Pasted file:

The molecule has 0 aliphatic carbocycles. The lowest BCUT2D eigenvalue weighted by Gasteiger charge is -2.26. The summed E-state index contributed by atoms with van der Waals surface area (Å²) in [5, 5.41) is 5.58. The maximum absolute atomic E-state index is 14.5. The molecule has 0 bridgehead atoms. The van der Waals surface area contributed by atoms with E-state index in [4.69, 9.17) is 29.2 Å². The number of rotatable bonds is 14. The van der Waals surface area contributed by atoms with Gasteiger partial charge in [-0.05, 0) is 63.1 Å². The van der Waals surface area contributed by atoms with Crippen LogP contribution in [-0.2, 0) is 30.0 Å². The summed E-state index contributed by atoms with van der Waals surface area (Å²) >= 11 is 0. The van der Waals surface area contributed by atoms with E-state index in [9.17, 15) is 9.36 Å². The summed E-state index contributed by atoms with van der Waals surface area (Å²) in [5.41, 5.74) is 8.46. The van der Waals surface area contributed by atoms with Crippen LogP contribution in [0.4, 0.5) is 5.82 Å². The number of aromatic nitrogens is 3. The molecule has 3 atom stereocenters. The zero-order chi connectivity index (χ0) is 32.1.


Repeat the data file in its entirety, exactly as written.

The molecule has 0 aliphatic carbocycles. The lowest BCUT2D eigenvalue weighted by Gasteiger charge is -2.26. The summed E-state index contributed by atoms with van der Waals surface area (Å²) in [5, 5.41) is 5.58. The maximum absolute atomic E-state index is 14.5. The molecule has 0 bridgehead atoms. The van der Waals surface area contributed by atoms with E-state index in [4.69, 9.17) is 29.2 Å². The number of rotatable bonds is 14. The van der Waals surface area contributed by atoms with Gasteiger partial charge in [-0.05, 0) is 63.1 Å². The van der Waals surface area contributed by atoms with Crippen LogP contribution in [-0.2, 0) is 30.0 Å². The summed E-state index contributed by atoms with van der Waals surface area (Å²) >= 11 is 0. The van der Waals surface area contributed by atoms with E-state index in [9.17, 15) is 9.36 Å². The summed E-state index contributed by atoms with van der Waals surface area (Å²) in [5.41, 5.74) is 8.46. The van der Waals surface area contributed by atoms with Crippen LogP contribution in [0.4, 0.5) is 5.82 Å². The number of aromatic nitrogens is 3. The molecule has 3 atom stereocenters. The zero-order chi connectivity index (χ0) is 32.1.